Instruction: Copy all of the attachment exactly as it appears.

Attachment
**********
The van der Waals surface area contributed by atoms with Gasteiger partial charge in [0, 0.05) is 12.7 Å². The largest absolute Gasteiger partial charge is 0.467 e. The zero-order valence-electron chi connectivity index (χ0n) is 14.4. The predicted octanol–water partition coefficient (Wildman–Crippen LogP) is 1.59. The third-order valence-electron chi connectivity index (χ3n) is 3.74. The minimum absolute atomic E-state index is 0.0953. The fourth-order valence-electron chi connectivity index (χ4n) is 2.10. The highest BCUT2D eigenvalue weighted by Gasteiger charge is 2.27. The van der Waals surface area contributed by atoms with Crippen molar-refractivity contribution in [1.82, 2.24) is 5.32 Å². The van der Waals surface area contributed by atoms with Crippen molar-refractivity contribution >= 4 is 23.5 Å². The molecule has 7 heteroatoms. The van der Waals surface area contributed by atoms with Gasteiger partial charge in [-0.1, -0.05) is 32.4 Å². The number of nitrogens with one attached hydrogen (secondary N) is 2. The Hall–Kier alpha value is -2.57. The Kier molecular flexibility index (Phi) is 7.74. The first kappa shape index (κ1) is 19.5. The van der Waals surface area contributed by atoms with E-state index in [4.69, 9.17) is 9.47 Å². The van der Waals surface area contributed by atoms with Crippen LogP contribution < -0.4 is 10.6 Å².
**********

The van der Waals surface area contributed by atoms with Gasteiger partial charge in [0, 0.05) is 12.7 Å². The largest absolute Gasteiger partial charge is 0.467 e. The zero-order valence-electron chi connectivity index (χ0n) is 14.4. The predicted octanol–water partition coefficient (Wildman–Crippen LogP) is 1.59. The third-order valence-electron chi connectivity index (χ3n) is 3.74. The minimum absolute atomic E-state index is 0.0953. The fourth-order valence-electron chi connectivity index (χ4n) is 2.10. The highest BCUT2D eigenvalue weighted by Gasteiger charge is 2.27. The van der Waals surface area contributed by atoms with Crippen molar-refractivity contribution in [1.82, 2.24) is 5.32 Å². The van der Waals surface area contributed by atoms with Crippen molar-refractivity contribution >= 4 is 23.5 Å². The molecule has 7 heteroatoms. The van der Waals surface area contributed by atoms with Gasteiger partial charge in [-0.1, -0.05) is 32.4 Å². The number of nitrogens with one attached hydrogen (secondary N) is 2. The Hall–Kier alpha value is -2.57. The Kier molecular flexibility index (Phi) is 7.74. The first kappa shape index (κ1) is 19.5. The van der Waals surface area contributed by atoms with E-state index in [4.69, 9.17) is 9.47 Å². The van der Waals surface area contributed by atoms with Crippen LogP contribution < -0.4 is 10.6 Å².